I’m visiting my best pal and ostomy twin, Katryna (of Kat’s Bag of Crap andthe Coloplast brand ambassador) this weekend. Kat and I are so unbelievably similar, even our bad and better days fall into sync. I shall be watching her perform in a production of Rent, Directed by the legendary Mykal Rand of Starlight Express fame. Nothing gives me more joy than seeing another ostomate, doing what they love and giving life their all. Katryna is resilient, motivated, inspirational and so talented…and I get to see all of this as a loved one; for this I am truly grateful. Kat has seen me through some tough days and I’d now be lost without her love and support. 

This incredible lady has been very busy these past few months. Not only being a mother, partner and chronically sick individual but she’s been rehearsing for Rent AND writing her very own play, aptly named ‘Kats Bag of Crap’. The lucky audience will get to see the person I see. You will laugh and cry whilst she relives her story on stage. Tickets for her show are now on sale and look out for the forthcoming  interview I will be doing with the lady herself. I urge every theatre fan, mother, lover, fighter, ostomate or passionate soul to go see this production. It’s being directed by the fabulous Charita Jones, aka Momma Cherri. Kat comes from talented stock with not only this extremely talented Mother but her Father is no other than the legendary Ray Shell…original Rusty in Starlight Express! I literally fangirl all over her family 😂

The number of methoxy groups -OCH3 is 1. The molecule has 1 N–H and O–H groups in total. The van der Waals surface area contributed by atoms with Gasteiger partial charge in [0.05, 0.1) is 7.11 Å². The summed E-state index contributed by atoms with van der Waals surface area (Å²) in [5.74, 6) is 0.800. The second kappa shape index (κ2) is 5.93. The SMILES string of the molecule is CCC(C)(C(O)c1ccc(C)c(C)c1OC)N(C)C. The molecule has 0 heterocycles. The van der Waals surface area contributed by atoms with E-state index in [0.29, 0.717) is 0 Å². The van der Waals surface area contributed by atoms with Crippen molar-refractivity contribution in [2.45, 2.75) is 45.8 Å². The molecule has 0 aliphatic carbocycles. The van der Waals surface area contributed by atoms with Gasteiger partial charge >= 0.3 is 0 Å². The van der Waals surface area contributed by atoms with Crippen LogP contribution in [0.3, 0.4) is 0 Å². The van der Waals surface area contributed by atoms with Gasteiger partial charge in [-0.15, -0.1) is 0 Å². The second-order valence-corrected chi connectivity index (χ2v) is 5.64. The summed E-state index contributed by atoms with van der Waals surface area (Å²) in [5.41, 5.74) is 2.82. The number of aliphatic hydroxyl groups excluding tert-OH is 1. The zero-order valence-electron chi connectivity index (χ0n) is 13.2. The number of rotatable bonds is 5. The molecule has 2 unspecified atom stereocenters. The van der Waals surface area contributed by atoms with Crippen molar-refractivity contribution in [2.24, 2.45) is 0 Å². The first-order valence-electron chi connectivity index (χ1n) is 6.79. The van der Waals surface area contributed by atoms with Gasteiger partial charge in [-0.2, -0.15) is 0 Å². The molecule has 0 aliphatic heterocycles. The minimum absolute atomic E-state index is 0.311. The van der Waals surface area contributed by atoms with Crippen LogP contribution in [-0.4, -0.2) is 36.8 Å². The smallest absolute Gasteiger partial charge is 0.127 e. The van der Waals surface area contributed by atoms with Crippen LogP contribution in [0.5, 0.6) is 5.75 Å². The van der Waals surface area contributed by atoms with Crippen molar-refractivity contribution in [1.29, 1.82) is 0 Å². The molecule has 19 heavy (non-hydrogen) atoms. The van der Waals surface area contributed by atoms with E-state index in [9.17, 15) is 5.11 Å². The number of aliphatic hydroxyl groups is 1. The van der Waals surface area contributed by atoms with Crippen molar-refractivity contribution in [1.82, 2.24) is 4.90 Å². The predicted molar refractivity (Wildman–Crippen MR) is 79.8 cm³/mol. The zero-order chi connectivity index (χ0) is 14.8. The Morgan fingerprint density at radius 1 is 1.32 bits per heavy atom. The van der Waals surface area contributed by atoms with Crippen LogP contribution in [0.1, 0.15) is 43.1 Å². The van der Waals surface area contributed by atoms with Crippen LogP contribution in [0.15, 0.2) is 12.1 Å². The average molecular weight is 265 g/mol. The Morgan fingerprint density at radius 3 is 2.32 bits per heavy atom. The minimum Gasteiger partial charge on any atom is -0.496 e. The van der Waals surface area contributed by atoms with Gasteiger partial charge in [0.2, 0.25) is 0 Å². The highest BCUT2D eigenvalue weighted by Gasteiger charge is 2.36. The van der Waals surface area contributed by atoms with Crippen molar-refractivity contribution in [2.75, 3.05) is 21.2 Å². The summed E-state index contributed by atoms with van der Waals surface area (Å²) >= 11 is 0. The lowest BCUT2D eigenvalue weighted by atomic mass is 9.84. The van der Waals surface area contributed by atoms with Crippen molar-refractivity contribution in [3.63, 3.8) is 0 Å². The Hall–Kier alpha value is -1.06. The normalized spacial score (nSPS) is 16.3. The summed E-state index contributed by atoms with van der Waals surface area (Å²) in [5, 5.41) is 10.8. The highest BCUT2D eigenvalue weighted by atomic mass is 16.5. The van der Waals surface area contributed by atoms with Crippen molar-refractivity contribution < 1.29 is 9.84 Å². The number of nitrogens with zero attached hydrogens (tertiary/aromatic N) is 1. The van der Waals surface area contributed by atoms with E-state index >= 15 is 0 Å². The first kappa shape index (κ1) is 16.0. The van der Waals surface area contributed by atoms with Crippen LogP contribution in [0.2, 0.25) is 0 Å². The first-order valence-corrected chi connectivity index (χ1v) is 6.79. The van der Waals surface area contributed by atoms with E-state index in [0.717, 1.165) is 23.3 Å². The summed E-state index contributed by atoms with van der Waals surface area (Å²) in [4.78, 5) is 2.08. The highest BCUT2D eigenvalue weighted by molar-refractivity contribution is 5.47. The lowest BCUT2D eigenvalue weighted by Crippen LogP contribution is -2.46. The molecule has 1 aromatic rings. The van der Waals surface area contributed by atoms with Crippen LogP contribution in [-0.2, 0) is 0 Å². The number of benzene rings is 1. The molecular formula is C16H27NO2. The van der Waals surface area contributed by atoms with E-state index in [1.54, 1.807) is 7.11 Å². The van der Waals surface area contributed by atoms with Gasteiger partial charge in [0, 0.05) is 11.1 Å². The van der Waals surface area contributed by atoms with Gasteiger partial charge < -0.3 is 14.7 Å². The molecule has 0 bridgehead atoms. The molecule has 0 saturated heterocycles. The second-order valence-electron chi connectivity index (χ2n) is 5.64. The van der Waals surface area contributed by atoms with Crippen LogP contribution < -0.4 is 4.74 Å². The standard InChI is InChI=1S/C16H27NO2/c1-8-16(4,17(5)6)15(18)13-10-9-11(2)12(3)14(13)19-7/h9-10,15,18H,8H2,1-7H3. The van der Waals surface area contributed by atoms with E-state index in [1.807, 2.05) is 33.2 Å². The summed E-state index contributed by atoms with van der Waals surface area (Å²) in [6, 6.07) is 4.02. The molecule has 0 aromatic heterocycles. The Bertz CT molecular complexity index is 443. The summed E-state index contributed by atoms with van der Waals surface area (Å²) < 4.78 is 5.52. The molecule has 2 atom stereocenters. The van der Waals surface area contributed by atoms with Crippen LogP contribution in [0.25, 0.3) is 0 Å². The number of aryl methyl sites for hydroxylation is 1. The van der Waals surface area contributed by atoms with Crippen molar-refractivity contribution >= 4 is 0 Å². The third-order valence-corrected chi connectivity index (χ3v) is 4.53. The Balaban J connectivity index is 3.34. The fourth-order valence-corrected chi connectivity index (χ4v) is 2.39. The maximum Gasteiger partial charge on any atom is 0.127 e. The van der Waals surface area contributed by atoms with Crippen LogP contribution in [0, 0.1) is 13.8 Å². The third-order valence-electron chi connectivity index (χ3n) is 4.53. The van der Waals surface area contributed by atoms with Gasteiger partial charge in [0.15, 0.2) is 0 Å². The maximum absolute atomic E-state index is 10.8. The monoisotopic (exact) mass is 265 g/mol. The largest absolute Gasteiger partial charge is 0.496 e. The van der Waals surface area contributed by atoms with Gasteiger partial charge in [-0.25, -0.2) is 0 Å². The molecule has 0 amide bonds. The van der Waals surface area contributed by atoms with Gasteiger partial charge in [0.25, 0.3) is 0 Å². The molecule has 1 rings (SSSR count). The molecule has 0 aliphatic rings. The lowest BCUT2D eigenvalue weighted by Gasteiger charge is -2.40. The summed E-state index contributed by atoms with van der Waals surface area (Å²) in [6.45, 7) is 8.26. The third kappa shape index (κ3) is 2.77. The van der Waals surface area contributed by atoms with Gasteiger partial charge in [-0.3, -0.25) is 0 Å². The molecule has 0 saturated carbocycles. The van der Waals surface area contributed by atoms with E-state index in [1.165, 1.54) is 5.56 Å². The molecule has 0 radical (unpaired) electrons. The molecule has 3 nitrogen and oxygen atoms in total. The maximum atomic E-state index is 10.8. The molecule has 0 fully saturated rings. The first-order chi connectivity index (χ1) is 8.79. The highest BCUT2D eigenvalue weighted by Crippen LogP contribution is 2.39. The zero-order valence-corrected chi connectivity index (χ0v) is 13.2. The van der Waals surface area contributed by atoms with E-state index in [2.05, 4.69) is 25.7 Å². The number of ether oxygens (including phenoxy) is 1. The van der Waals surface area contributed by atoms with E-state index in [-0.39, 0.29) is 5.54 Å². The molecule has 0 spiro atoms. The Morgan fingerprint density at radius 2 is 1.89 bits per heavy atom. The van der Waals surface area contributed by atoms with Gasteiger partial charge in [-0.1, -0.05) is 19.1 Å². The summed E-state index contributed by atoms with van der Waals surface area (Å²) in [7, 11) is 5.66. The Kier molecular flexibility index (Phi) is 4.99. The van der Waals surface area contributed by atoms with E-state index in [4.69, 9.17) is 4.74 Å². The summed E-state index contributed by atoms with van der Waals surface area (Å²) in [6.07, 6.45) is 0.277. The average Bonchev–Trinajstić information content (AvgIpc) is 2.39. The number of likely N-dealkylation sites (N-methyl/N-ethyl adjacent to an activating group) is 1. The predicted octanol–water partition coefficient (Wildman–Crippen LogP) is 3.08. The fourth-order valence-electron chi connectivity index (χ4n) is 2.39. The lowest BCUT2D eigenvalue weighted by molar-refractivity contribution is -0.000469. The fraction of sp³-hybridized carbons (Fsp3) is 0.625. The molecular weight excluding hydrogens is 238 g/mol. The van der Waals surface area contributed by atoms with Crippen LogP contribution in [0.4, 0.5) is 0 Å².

So fingers crossed for more better days and an energetic weekend with a great friend!



My journey continues…

Morning all!

I haven’t posted much personal stuff lately. I’m still finding it very difficult to balance life and sickness, even after 11 years! However I thought I’d update everyone as it is Crohns and Colitis awareness week soon and without my IBD journey, I wouldn’t be here to support you guys!

As many of you know, I was diagnosed with UC over 10 years ago. I had a long journey of failings from my local consultant and MANY drug failures too. Only at the end of 2014 did I receive the support I needed, via St.Marks Hospital in Harrow, London. I tried another medication but finally decided to ask for surgery in early 2015. In July 2015, I had my colon and rectum removed and an end ileostomy formed. I am a barbie butt baggie FOREVER. I couldn’t have been happier and I love my stoma ‘Norm’.